Hawaii considers ways to combat traffic-related deaths

HONOLULU (AP) — Hawaii lawmakers have proposed initiatives to help reduce the number of traffic-related fatalities after transportation officials confirmed more than 100 deaths in the last year.

Those initiatives include installing traffic cameras to capture drivers running red lights and enforcing zero-tolerance policies for drinking and driving.

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“Every year, you hear of a horrific pedestrian accident that’s occurring at an intersection because someone did not stop at a red light,” state House Speaker Scott Saiki said.

The cameras would automatically record anyone who runs a red light, and a ticket would then be mailed to the address associated with the license plate number, officials said.

“There could potentially be a bench warrant for someone who doesn’t appear or who doesn’t respond to the ticket,” Saiki said. “And if you have a bench warrant, potentially there could be some jail time.”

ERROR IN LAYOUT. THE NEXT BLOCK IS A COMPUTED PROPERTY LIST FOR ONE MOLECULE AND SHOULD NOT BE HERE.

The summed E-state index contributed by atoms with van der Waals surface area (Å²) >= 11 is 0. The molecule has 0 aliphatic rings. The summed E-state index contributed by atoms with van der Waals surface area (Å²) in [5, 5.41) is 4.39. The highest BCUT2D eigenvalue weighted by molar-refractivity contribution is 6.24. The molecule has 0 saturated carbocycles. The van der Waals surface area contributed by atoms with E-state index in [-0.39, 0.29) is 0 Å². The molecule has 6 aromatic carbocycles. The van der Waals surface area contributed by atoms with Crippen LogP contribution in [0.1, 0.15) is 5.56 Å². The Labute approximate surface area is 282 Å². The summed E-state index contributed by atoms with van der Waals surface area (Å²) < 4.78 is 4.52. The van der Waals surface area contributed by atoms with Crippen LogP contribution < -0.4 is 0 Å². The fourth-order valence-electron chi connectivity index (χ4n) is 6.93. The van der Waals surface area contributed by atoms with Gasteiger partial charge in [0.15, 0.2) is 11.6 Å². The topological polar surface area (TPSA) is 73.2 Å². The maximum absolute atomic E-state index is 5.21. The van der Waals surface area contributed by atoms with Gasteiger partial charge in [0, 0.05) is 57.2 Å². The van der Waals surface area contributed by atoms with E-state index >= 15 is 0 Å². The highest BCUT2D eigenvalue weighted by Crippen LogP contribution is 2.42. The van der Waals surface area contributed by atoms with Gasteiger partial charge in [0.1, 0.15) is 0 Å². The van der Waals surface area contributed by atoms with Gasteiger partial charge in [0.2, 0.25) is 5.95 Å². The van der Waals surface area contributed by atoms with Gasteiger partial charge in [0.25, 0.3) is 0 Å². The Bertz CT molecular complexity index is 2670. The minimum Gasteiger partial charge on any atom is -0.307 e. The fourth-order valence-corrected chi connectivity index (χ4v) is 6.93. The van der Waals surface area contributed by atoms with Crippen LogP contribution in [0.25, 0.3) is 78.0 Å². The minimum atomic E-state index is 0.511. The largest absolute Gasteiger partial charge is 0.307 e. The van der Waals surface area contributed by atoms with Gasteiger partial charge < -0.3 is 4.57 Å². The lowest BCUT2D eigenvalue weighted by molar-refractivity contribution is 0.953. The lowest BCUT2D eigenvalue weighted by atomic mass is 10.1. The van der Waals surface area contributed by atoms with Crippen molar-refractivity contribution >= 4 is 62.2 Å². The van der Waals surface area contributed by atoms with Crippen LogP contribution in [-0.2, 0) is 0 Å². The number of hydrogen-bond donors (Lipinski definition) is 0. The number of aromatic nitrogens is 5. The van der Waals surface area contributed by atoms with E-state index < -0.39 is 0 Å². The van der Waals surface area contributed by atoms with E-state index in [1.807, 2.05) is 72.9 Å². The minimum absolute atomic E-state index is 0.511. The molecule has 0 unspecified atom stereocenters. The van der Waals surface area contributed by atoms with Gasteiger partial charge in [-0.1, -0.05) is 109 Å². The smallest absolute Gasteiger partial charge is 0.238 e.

The initiatives came after the state Department of Transportation confirmed 106 deaths in the last year, officials said.

Lawmakers have also proposed a zero-tolerance law meaning driving while under the influence of any amount of alcohol would become illegal.

People can currently be charged with drunken driving when the alcohol in their blood is 0.08% or higher, officials said.

Senate Transportation Committee Chair Lorraine Inouye introduced the zero-tolerance policy, along with a measure to lower the legal limit to 0.05%.

“I did introduce it for the purpose of hearing the measure,” Inouye said. “I have an open mind.”

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Mothers Against Drunk Driving have not yet released a position on the zero-tolerance policy, but the founder of the state chapter supports lowering the limit.

“I think that the 0.05% is enough of a decrease from where we are now, 0.08%. That will get people’s attention,” said Carol McNamee. “It’s really the average, the mode for most of the world.”

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